It’s difficult to pinpoint what exactly about the song makes it so special. The electrophonic groove has a circular dynamic that rolls up and down at just the right frequency that the tune to play itself over and over without ever getting tired. Dreamy trance organs warmly fill the acoustic space where it lives, stroking a Carrefour of emotion and sound wherever it may be in the brain. The organs continue their dance on the offbeat reverb as ambient vocal tracks act as a perfect counterpart, building up slowly, all the while synchronizing itself with the emotions of the listener. As the drop approaches at a teasing pace, the organ and vocal levels increase steadily as well as the listener’s heartbeat and anticipation for that which lies on the other side of the peak.
There it is, the drop. A small crescendo and the bass thump is introduced along with the vocal chorus. From an analytical perspective there isn’t a huge amount of difference between what is heard before and after the drop making it challenging to explain the extreme catharsis felt at that turning point in the music. The bass line seems to reach out with an elegantly gloved hand, float down to the chest of the listener, and grab him by the heart to move him up and down with the beat.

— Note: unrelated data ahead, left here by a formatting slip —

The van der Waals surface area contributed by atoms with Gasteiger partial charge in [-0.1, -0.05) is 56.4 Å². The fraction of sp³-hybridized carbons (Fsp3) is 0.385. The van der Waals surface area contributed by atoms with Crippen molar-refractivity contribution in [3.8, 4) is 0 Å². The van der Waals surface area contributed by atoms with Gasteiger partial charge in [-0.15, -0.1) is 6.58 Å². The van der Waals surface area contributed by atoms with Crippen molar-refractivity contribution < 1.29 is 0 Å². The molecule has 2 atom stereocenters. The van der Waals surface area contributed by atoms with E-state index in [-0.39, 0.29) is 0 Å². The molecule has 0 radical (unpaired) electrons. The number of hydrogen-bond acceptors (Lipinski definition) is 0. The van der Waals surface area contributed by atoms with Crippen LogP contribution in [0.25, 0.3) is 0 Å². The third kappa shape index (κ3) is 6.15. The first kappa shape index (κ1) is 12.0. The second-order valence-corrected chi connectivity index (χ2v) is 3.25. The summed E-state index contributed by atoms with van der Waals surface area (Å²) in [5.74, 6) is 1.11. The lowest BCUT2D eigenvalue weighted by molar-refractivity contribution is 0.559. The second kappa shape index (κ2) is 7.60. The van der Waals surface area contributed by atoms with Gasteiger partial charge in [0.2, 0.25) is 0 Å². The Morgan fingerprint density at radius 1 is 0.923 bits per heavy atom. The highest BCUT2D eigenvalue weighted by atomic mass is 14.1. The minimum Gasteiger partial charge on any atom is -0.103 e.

The composition of the music is beautifully balanced in a way that it could repeat endlessly without losing its magic. The slow fade-out starting around eight minutes and thirty seconds never ceases to disappoint. Though I wonder how many others feel the same emotional arousal when listening to the song. While a talented Canadian producer created it with love and passion, the better part of love that I reserve for the song originates externally and has somehow been tied to the music. The history of Deadmau5’s ‘I Remember’ has a cumulative role in my life. The music has engrained in itself a plethora of memories created with different people and in different places wherever the song may have been heard. I would venture to say that the love I feel when listening to it goes far beyond the appreciation for the sound itself, that I actually feel the accumulation of the people I have danced to it with and the places I have heard it.